On my father’s 90th birthday


In a couple of weeks, my family will gather to celebrate my father’s 90th tour around the sun. I must concede that the old man has paced himself well. Despite all the things he’s endured, confronted, and overcome (the great depression, World War II, cancer, raising five children, to name a few), he’s doing quite well. Given his family’s “longevity gene” he may last another decade or so. My siblings and I were tasked with drafting a tongue-in-cheek essay for the occasion, to accompany a photo album we will be presenting him. With apologies to Abraham Lincoln, Soren Kierkegaard, and you, dear reader, I offer an abridged version for your consideration:

Four score and ten years ago, in the tiny coal-mining town of Welch, West Virginia, a strapping baby boy named Clifford Henrik Swensen, Jr. was brought forth. Conceived in love and dedicated to the proposition that all children should do their parents’ bidding and suffer in silence, CHS’s life and exploits—as a son, brother, husband, father, friend, grandfather, professor, etc.—tested well whether that proposition (and others) could long endure.

Now we are engaged in a corporate acknowledgement of those nine decades, and with equal parts gratitude and awe (and with malice toward very few) we celebrate his life. Moreover, in unison—we, his children—do now publically proclaim, “Dad…for all the times we snuck out of the house to rendezvous with sketchy boyfriends (Betsy), sequestered ourselves in our bedroom for months (or years?), aurally mainlining Marvin Gaye and Joni Mitchell in a prolonged fit of teenage angst (Susie), wrecked the car while scanning house address numbers instead of attending to nettlesome details like stop signs and thereby jacked up the family’s auto insurance rates (Lisa), broke a window or tracked roof tar onto new carpeting (Tim), or whipped a yo-yo through the glass casing of the built-in, living-room bookshelves (Barbie)…we’re sorry.” The world will little note, nor long remember what we say here nor what we perpetrated at his expense in the past. In response to this immutable truth, we sigh deeply and mumble in the mother tongue, “Gudskjelov! (thank God!)” It is altogether fitting and proper that we should do this.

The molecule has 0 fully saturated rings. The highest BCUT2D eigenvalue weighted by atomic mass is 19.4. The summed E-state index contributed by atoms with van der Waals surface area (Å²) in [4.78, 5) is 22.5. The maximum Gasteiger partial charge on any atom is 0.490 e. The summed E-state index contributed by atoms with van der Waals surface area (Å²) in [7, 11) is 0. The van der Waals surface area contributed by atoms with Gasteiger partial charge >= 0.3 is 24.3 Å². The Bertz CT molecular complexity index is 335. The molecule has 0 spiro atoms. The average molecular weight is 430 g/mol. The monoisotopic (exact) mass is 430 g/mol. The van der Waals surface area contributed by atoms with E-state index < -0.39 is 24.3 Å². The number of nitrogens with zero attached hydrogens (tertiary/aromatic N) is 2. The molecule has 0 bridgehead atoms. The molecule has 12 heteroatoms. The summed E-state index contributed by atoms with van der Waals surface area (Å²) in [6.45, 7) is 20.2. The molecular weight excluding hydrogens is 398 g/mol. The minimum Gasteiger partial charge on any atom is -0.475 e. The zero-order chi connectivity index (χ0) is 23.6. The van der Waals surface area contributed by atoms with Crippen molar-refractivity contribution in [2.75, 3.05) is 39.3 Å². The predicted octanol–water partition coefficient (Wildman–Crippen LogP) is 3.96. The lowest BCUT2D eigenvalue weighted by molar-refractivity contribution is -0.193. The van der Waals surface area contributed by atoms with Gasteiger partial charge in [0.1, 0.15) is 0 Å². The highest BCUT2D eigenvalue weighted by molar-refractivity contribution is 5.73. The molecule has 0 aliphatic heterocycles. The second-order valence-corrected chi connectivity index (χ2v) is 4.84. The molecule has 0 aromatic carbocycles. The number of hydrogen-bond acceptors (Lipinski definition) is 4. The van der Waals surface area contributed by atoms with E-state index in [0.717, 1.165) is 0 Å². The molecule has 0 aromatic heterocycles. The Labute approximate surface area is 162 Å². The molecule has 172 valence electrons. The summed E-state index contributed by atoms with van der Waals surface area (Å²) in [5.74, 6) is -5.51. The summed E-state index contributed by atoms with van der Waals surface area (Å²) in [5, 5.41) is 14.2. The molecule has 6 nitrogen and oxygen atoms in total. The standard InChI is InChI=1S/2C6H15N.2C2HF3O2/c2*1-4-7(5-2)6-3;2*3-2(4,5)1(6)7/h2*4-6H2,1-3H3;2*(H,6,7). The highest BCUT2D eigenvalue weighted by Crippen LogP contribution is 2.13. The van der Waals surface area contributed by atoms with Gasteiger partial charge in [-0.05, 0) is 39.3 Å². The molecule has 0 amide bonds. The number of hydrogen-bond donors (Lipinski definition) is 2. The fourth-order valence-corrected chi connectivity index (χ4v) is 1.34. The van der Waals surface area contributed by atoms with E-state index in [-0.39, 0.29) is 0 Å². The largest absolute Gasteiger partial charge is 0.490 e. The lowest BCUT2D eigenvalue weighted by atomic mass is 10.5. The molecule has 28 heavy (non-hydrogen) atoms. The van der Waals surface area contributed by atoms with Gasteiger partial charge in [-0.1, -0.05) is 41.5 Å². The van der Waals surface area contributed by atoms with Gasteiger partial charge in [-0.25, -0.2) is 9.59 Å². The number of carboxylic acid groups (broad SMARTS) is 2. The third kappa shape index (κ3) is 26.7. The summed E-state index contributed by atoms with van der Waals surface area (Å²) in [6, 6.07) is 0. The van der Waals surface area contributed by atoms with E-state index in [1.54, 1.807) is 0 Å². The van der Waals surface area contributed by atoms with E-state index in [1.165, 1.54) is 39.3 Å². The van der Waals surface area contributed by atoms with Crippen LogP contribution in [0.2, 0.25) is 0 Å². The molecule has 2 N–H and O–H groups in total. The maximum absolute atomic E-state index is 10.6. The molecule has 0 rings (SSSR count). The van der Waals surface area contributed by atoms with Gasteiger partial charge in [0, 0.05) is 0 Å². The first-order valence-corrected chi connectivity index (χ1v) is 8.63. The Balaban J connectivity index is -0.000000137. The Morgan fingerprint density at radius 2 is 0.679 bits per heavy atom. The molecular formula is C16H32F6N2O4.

Rick [the name he is best known by] excelled in his studies as a lad growing up in the Pittsburgh metro area, and established many friendships with ease. He played baseball and basketball and joined the Cub Scouts. He welcomed his younger siblings into the world. He lived through the depression. In High School he made extra money at a local bowling alley as a pin-setter and worked at the Snee Dairy, wrote for the school paper, and observed the onset of World War II. After joining the Navy in 1944, he spent time across the country, and at one point found himself in Indianapolis, Indiana. Here he met a sweet, charming, beautiful and long-suffering woman—Doris Gaines—who, praise be, put to death his obsession with one Polly Gene Stewart. They soon married and raised five extraordinarily gifted—and extraordinarily humble—children together. Following his stint in the Navy, Rick briefly attended David Lipscomb College, but after a little misunderstanding involving alcohol and curfews, he elected to take his talents to the University of Pittsburgh where he received his Bachelor’s, Master’s, and Doctorate (in Clinical Psychology) degrees. While there, he and Doris welcomed their eldest—Betsy—to the clan. They moved to Knoxville, Tennessee in 1953 where he continued his career in academic psychology at the